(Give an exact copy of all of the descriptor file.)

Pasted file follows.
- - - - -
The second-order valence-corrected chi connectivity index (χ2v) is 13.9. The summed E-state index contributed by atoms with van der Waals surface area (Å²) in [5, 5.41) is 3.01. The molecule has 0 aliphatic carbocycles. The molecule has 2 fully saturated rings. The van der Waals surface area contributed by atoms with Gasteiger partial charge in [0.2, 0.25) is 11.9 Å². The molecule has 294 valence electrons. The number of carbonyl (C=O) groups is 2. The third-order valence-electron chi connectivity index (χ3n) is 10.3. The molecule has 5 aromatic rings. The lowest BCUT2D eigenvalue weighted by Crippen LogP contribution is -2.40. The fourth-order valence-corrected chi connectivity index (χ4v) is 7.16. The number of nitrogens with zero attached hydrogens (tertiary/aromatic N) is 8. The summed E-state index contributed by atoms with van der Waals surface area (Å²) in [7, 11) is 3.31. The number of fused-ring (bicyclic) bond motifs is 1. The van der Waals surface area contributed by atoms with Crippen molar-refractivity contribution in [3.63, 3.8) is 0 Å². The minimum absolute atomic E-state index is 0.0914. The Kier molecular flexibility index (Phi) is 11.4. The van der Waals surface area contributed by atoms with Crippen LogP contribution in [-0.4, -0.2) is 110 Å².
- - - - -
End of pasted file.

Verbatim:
The second-order valence-corrected chi connectivity index (χ2v) is 13.9. The summed E-state index contributed by atoms with van der Waals surface area (Å²) in [5, 5.41) is 3.01. The molecule has 0 aliphatic carbocycles. The molecule has 2 fully saturated rings. The van der Waals surface area contributed by atoms with Gasteiger partial charge in [0.2, 0.25) is 11.9 Å². The molecule has 294 valence electrons. The number of carbonyl (C=O) groups is 2. The third-order valence-electron chi connectivity index (χ3n) is 10.3. The molecule has 5 aromatic rings. The lowest BCUT2D eigenvalue weighted by Crippen LogP contribution is -2.40. The fourth-order valence-corrected chi connectivity index (χ4v) is 7.16. The number of nitrogens with zero attached hydrogens (tertiary/aromatic N) is 8. The summed E-state index contributed by atoms with van der Waals surface area (Å²) in [7, 11) is 3.31. The number of fused-ring (bicyclic) bond motifs is 1. The van der Waals surface area contributed by atoms with Crippen molar-refractivity contribution in [3.63, 3.8) is 0 Å². The minimum absolute atomic E-state index is 0.0914. The Kier molecular flexibility index (Phi) is 11.4. The van der Waals surface area contributed by atoms with Crippen LogP contribution in [-0.4, -0.2) is 110 Å².